Alsace Riesling is on the increase here, but is choosy about where it is planted, preferring the hilliest, most sheltered sites. This might seem curious, given that Alsace is so much further south than much of Germany; but many of Alsace’s vineyards are on the flat plains rather than on the steep, church-dotted hills beloved of photographers of the region. Soils on the plains are richer and more fertile, and while they should not be dismissed out of hand – good viticultural practice can produce expressive wines here – Riesling in less skilful hands can be thin and anaemic, or heavy and flat.
On the best hillside sites, particularly in the hillier Haut-Rhin in the south of Alsace, Riesling comes into its own. (There are 50 Grand Cru sites in Alsace; their names are a fair guide to the best sites, but not all the best wines are Grand Cru, and not all Grand Cru wines are worthy of the name.) The soils Riesling likes best here are sandy-clayey loams that warm up quickly in spring, although it is less fussy about soil than it is about aspect; key vineyards include Brand, Clos Ste-Hune, Elsbourg, Hengst, Kaefferkopf, Kastelberg, Kirchberg (Ribeauvillé), Kitterlé, Osterberg, Rangen, Schneckelsbourg, Schoenenbourg, Sporen and Zahnacker.
But the geology of Alsace is so convoluted that soil types often change within the same vineyard: hence the habit of some top Alsace growers of picking such parcels separately and vinifying them as separate cuvées. Such cuvées may be blended later out of commercial necessity, but tasting them from barrel shows that Riesling in Alsace reflects its terroir just as clearly as it does across the Rhine in Germany – as long as the yields are not too high.
Permitted yields in Alsace are overgenerous: 100hl/ha for the basic AC wine and 55hl/ha for Grand Cru. Wines cropped at that level have little character and no concentration; serious growers quote around 50hl/ha for AC wine and less for Grand Cru.
Why does Alsace Riesling taste so different from German Riesling – different even from the Rieslings of the Pfalz, only just to the north? One reason is the soil: the predominantly calcareous, clayey soils of Alsace give a fuller character than does the slate of, say, the Middle Mosel. Another reason is their higher alcohol: Rieslings here commonly have over 12.5 per cent alcohol, and may be chaptalized.
They often spend longer in old barrels, too, which gives them greater roundness. But above all they are French wines, with the indefinable but recognizable French imprint. They are ‘winier’ wines than German Rieslings, lean and austere in youth but rich, honeyed and even petrolly in maturity.
They are also generally dry, although Alsace growers are notoriously cavalier about residual sugar levels. It is impossible to predict from a label whether an Alsace wine will be bone dry or medium. Vendange Tardive, or late harvest, wines may be dry or semi-sweet: Rieslings in this category must attain 95° Oechsle (220g/l sugar at picking). The much rarer Sélection de Grains Nobles wines are always sweet, and must have reached 110° Oechsle (256g/l sugar) at harvest.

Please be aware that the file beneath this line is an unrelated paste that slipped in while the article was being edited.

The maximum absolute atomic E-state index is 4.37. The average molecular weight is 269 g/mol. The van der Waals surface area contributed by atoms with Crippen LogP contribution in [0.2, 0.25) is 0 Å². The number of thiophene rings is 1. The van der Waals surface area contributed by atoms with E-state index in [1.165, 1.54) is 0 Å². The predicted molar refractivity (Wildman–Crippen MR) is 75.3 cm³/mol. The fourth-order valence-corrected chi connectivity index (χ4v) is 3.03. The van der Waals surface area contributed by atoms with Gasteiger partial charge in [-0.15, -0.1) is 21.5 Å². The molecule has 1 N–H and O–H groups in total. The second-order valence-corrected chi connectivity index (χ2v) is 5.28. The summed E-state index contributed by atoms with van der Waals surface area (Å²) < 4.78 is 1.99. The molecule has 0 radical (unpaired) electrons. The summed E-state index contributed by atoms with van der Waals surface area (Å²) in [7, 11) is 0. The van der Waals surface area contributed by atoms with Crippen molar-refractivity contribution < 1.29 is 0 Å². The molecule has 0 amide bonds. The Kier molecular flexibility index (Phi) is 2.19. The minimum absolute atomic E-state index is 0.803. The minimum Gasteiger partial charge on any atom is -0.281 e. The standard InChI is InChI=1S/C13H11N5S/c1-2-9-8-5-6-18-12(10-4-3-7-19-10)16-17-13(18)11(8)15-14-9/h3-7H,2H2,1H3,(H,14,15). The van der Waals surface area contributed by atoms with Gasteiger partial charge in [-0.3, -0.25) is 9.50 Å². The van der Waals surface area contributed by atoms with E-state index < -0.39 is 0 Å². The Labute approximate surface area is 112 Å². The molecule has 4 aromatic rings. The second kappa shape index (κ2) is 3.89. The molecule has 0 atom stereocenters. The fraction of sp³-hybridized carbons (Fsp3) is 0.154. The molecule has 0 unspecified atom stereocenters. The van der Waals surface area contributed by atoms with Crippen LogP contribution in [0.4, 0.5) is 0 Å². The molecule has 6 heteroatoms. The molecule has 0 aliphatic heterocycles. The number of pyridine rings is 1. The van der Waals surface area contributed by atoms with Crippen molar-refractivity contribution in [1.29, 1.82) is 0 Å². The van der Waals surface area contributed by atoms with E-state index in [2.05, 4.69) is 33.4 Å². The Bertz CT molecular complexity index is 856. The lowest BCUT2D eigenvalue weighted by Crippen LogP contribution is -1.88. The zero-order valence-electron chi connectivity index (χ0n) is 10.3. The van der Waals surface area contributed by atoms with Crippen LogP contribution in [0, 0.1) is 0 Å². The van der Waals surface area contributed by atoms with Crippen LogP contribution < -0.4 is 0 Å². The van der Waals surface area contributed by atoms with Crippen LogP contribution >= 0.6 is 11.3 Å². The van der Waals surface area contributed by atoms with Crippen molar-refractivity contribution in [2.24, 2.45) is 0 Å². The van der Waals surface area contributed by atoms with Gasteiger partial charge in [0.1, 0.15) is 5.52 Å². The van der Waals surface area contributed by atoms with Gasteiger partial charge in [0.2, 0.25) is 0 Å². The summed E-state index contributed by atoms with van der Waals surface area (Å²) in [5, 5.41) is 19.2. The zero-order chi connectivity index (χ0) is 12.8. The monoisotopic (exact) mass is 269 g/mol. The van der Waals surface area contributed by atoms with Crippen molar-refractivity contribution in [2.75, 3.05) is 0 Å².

Riesling is on a roll in Australia, although, since it only occupies a tiny percentage of total plantings, its current popularity may never amount to more than a mini-roll. Until Chardonnay overtook it in the early 1990s, Riesling was the most planted white grape in Australia, reflecting the belief current among many growers at the time that if you took a noble grape variety you could plant it anywhere regardless of climate or site and get great wine. It was (and still is) grown in many regions that were (and are) far too hot for such an early ripener; the resulting wines gave the variety a bad name.
Australia’s best known Riesling region, the Clare Valley, has enjoyed substantial growth since the early 1990s but Cabernet Sauvignon, Merlot and Shiraz between them have more than doubled over the same period. Investors in Clare, as elsewhere in Australia, are hypnotized by reds.
Clare is, on the face of it, a region far better suited to reds. Its climate is almost Mediterranean, but its topography makes it more adaptable than it would seem. Far from being a single valley, Clare is a series of gulleys, with hills rising to over 400m (1320ft) to the east and west. This already gives significant variations in temperature. In addition, nights are cool and rainfall is low, and the free-draining soils – which include red soil over limestone and shaley slate – allow for great variations of wine style. Watervale is traditionally the finest part of Clare for Riesling, though the Polish Hill River only a few miles north gives quite different wines with finesse and a certain mineral character. Clare’s stylistic affinities are with Alsace.
The great 1970s Rieslings from Leo Buring set a standard in Australia which is still inspiring winemakers three decades later. Such wines are lean, even apparently rather simple in youth: many are drunk in their youth because their crispness and freshness are attractive then and seem to promise nothing more. But with time the acidity softens, the palate deepens, and they develop flavours of buttered toast and lime and a melting honey richness – and sometimes a whiff of kerosene; they emerge into maturity as some of the richest, most complex dry white wines in the world. And all without a hint of new oak.